The first idea of an exit game originated from Japan. In 2004 a computer game was developed in which the players are locked up in a room and have to try to get out. Since 2007 there have been real live escape games. And here’s how it works: within one hour a small group of people have to solve many riddles to get out of the room. For some time now this has also become a trend in Germany.
Palais Stutterheim – Live Escape House
This was our story:
The secret society “Aegrum” threatens our beautiful city with a mutated plague. If it is not neutralized in time, everyone within a radius of 20 km will be in danger. That’s why brave people are sought to sneak into the secret society’s headquarters. They have to find the only antidote that exists, locate and neutralize the plague, all in 60 minutes. There are many puzzles and traps on the way, all of which must be overcome to get to the final destination. The tricky puzzles took the participants through the whole premises of the City Library and Kunstpalais, what made the Live Escape ROOM more of a Live Escape HOUSE. All tasks were solved with bravura and everyone had a lot of fun. Even our Lord Mayor took part in it. Of course, he could protect Erlangen from this danger.
Do it yourself – create your own Live Escape Room
I do not want to fool you: The creation and execution of a Live Escape Room is time-consuming, no question, but on the one hand, the creative work is a lot of fun and on the other hand you will attract a completely different target group to your library: people, who, as was in our case; had nothing to do with the library or the Kunstpalais before. But why did it actually become an escape house? For fire protection reasons almost all doors in our building cannot be locked. Our solution to the problem was a kind of scavenger hunt that culminated in a large final task (in our case, the neutralization of the pathogen – another possibility: the participants eventually come out of the house, perhaps through an unknown staff entrance).
The project team included seven people (three colleagues from the Kunstpalais and four from the library). So you can also rely on the creativity of several people, which can be very important in a project of this kind.
So now to the concrete planning:
Our working group’s first meeting took place about half a year before the first event date and here we first discussed organizational matters:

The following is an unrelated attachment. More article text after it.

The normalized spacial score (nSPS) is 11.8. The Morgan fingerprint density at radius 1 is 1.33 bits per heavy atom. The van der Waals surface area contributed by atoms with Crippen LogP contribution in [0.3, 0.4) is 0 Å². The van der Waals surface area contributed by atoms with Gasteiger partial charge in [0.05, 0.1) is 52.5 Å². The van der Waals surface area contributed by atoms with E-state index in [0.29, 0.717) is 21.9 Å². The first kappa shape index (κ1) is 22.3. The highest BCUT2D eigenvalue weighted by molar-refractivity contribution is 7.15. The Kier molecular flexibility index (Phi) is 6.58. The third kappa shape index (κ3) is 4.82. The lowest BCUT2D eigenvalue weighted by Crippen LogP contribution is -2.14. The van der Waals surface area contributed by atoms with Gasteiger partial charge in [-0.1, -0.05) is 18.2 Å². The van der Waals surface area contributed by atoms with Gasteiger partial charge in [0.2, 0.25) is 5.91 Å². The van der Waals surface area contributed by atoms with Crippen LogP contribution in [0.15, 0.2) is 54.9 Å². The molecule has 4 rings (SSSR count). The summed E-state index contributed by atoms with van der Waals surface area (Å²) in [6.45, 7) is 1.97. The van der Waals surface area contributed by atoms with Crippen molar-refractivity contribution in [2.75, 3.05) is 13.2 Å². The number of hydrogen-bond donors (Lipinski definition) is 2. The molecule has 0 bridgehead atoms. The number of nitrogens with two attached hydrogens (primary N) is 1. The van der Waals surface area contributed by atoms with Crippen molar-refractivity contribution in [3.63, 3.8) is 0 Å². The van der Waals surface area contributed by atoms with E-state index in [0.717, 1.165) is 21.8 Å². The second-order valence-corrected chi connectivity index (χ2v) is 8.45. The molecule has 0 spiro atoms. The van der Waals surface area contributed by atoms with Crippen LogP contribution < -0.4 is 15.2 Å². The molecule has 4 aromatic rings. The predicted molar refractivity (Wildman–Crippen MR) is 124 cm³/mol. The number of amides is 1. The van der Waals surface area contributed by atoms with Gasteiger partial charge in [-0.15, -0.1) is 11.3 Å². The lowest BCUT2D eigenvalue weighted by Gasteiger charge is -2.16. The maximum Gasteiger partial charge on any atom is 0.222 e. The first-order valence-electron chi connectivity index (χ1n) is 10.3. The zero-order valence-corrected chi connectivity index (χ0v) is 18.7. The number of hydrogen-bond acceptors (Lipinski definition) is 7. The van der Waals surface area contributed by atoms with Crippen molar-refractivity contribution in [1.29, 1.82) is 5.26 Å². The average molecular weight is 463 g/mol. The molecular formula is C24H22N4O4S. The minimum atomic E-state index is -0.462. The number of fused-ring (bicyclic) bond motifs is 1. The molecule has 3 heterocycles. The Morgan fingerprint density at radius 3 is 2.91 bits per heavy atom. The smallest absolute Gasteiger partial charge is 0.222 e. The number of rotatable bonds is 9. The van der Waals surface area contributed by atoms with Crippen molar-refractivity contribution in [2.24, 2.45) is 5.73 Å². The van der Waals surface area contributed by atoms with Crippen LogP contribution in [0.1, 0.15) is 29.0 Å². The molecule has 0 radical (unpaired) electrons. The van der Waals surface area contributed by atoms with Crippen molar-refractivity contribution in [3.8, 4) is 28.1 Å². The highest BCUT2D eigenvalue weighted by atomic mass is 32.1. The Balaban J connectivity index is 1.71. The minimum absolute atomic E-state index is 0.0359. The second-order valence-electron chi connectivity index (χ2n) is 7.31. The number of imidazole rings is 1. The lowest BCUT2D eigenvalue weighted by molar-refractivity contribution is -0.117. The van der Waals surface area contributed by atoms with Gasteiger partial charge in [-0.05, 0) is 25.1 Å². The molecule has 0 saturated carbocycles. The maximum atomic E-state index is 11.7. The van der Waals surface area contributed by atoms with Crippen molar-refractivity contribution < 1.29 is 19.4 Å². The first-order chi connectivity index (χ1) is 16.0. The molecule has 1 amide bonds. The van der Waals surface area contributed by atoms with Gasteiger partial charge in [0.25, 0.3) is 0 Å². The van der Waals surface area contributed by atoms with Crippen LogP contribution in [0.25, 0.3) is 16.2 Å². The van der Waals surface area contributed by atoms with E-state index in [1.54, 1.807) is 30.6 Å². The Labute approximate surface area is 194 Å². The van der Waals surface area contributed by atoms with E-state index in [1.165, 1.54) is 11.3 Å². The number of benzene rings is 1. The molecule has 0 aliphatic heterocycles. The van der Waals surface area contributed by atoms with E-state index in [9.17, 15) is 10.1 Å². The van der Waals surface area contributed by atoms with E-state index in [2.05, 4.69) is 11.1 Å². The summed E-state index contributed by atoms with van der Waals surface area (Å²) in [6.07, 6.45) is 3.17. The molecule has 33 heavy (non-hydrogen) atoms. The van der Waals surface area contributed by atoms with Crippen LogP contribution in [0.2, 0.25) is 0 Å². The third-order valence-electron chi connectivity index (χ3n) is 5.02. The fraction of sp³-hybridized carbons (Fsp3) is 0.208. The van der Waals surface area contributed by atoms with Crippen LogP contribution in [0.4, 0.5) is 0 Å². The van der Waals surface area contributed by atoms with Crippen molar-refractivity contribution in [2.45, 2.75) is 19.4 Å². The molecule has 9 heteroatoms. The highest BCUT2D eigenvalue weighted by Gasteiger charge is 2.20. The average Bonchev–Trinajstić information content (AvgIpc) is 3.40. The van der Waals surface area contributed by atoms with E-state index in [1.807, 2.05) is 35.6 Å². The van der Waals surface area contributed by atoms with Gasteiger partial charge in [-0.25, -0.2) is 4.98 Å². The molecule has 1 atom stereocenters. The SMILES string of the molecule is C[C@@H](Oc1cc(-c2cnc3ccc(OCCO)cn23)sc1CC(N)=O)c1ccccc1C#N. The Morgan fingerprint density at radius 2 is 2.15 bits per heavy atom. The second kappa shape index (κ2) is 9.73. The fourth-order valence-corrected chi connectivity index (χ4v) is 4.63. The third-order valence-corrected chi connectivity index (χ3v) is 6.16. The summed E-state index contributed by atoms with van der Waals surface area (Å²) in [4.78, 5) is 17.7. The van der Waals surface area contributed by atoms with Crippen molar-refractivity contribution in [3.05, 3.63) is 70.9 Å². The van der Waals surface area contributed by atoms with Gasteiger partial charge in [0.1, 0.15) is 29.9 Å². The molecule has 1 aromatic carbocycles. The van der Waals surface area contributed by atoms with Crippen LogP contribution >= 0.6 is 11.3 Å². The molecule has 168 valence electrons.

- Number of events (we had eight events, you should have at least a couple of events, otherwise the whole planning effort is not worthwhile)
- Number of runs during an event (we had two sessions per event, so more people can participate on one evening, but this also means more effort, because you have to bring the route back on track between the rounds)
- Times (preferably after library closure)
- Number of people (we had a maximum of 6 participants, and that fit very well. You should make sure that all persons are always busy so that no one gets bored.)
- Price (we had 12€ as normal price and 8€ as reduced price, which also fit completely. Normal Live Escape Rooms are still a bit more expensive.)
- Employees during the execution (make sure that enough employees are available for the events)
Now it’s going to be crazy!
Then the creative work starts! Think about a story, whether in the future or in the 50s, anything is allowed. Maybe there are special circumstances that you can use. During our Live Escape Room, an exhibition on substances and drugs took place in the Kunstpalais, which suited our theme of viruses, pests and antidotes perfectly. Then you have to think of a route. We also tried to include places that users normally do not see, such as: our closed stacks, the garbage room or our hidden spiral staircase. Next up are the puzzles. Which riddles? Where are they placed? And how do the riddles help the particpants on their way?
During the whole planning you always have to keep the time of 60 minutes in mind. The route should be feasible but not too short. Remember, the participants need time to puzzle, run and orient themselves (users usually see the facilities from a different point of view).
Now that you have worked out everything and are totally satisfied, then do several test runs, e.g. with your colleagues and friends. They can give you useful feedback to help you optimize the route.
At the end of each run, we offered drinks and snacks, so we could talk to the participants and ask them for some feedback. We have already received a lot of good suggestions, e.g. the integration of digital elements such as VR glasses or augmented reality or a small photo souvenir for the participants.
Well, now you have an idea how the whole thing worked out for us. If you have any questions feel free to contact us.
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